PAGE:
In an interview with the Telegraph in her Paris office, the 46-year-old criticized French culture for offering alleged attackers special protection under the myth of the “Latin lover” and the famous “culture of seduction” from the country.
But all of that is changing, not least because of her own personal experiences.
“In what women tell me, in what I see or what I hear, there is a lot that I have experienced myself,” she said.
During her 20-year career, she revealed to The Telegraph that she had been sexually harassed by a client. She stumbled across a male colleague’s payslip only to find he was making 2.5 times his salary. She was asked in a job interview if she was planning on having children and was told that could be a problem.
“Hearing about other women, whether they are famous or not, is positive, it feels good, it helps.”
Being an openly feminist lawyer in France is not always easy: she has been called a hysteric in court and often has to fight tooth and nail to have her clients’ complaints heard.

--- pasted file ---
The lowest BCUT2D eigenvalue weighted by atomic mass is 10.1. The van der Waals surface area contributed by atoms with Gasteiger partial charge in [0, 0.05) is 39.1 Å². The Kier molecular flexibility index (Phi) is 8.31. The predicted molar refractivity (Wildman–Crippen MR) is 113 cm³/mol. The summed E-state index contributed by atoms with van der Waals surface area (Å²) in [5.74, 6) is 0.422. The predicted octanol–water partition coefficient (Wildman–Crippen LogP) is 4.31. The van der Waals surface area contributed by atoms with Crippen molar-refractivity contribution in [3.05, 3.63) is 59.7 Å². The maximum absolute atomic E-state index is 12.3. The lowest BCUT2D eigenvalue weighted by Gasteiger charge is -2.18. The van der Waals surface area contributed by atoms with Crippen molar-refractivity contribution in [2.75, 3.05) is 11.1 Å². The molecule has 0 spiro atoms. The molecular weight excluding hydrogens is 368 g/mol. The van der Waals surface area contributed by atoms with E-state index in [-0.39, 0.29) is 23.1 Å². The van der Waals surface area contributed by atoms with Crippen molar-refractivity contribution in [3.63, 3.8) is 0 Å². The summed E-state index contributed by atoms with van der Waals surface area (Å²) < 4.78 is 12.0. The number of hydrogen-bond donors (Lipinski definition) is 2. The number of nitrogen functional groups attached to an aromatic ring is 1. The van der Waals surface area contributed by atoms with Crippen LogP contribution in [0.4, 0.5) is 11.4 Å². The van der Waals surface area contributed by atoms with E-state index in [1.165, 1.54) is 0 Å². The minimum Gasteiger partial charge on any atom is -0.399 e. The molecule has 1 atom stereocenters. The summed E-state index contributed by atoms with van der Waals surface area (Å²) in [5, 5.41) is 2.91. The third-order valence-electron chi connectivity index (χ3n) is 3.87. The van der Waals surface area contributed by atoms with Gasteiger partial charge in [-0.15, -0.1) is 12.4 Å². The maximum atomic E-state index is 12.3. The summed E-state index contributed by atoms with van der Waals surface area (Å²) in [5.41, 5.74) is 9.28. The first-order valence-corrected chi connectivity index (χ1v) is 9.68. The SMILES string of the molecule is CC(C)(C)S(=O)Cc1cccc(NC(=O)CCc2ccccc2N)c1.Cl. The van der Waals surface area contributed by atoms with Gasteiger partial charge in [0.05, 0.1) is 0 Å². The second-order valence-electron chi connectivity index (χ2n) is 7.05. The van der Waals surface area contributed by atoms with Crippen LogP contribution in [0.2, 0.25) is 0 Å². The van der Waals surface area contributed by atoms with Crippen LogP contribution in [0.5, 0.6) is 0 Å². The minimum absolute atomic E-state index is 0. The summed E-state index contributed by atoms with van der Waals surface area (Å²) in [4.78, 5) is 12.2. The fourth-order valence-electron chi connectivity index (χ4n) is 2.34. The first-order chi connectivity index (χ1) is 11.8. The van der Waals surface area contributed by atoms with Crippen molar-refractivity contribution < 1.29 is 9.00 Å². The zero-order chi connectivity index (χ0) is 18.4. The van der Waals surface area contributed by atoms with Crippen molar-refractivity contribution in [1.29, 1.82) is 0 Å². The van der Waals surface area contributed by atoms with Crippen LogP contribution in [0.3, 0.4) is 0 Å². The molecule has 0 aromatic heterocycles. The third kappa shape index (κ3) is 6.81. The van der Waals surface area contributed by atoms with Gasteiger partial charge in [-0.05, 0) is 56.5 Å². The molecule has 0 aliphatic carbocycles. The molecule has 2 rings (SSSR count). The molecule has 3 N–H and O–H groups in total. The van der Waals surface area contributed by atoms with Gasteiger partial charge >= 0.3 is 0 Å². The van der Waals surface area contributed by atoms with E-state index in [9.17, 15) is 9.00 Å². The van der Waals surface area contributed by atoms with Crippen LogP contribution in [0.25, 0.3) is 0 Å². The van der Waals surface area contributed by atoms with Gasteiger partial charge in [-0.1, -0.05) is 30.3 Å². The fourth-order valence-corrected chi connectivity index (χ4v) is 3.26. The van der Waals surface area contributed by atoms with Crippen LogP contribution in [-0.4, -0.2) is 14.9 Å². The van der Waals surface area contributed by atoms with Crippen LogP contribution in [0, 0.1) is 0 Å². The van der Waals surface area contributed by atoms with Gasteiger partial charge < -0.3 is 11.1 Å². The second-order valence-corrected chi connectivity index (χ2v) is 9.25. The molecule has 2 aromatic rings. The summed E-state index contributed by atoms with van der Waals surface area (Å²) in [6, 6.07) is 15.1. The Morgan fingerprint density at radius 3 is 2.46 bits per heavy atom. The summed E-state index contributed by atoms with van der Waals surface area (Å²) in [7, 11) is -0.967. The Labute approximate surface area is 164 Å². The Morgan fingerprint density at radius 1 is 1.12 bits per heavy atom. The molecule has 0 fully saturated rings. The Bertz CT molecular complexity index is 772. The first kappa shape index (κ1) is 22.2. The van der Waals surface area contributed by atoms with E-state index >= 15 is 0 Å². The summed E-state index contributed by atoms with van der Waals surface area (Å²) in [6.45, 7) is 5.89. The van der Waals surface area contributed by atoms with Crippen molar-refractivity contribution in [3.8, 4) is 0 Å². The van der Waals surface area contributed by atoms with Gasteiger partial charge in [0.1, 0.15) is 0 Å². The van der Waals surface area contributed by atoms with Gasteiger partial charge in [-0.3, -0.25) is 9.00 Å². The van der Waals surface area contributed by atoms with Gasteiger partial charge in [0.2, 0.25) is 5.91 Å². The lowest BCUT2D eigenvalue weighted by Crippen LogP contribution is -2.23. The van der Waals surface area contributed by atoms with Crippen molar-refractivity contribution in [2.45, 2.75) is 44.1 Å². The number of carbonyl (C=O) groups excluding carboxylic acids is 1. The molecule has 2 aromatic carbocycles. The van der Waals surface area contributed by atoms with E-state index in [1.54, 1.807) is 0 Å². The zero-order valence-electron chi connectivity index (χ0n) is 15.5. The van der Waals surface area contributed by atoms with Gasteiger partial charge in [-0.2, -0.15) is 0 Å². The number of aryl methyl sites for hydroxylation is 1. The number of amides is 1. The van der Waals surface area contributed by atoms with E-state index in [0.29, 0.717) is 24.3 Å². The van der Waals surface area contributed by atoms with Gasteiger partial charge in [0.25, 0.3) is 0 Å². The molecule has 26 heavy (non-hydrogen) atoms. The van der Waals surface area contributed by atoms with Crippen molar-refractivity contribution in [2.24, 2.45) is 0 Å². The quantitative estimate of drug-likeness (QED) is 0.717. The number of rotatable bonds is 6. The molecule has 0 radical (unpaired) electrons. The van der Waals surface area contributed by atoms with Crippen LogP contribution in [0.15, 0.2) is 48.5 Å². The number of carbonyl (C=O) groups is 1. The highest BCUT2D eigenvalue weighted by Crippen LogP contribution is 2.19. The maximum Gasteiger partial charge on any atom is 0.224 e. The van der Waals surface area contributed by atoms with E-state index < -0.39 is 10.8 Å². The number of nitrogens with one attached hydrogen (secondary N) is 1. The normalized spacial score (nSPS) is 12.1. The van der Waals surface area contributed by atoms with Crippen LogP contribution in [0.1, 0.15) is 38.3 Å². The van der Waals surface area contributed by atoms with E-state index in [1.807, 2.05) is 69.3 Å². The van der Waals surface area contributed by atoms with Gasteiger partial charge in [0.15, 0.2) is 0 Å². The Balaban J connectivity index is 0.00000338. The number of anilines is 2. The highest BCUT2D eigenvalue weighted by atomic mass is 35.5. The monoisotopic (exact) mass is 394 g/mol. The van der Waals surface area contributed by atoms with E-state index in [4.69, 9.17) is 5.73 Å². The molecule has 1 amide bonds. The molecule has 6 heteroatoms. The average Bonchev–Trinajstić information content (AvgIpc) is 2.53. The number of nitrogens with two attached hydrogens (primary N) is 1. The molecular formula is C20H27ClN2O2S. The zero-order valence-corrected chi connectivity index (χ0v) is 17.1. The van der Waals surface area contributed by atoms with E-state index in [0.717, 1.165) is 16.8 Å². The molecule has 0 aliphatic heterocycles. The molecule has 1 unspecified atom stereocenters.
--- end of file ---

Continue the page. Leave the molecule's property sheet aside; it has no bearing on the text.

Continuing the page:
Her job also means that she works closely with victims of deep trauma, and she regularly receives desperate calls from women in extreme emotional distress who are considering suicide.
But each successful chase convinces more to come forward. Nearly 23,000 people said they were raped in 2019, according to the Home Office, a 20% increase from 2018, widely attributed to #MeToo.
“We have been more attentive to women who lodge a complaint, some women who would not have lodged a complaint before have regained their strength,” said Ms. Tuaillon-Hibon.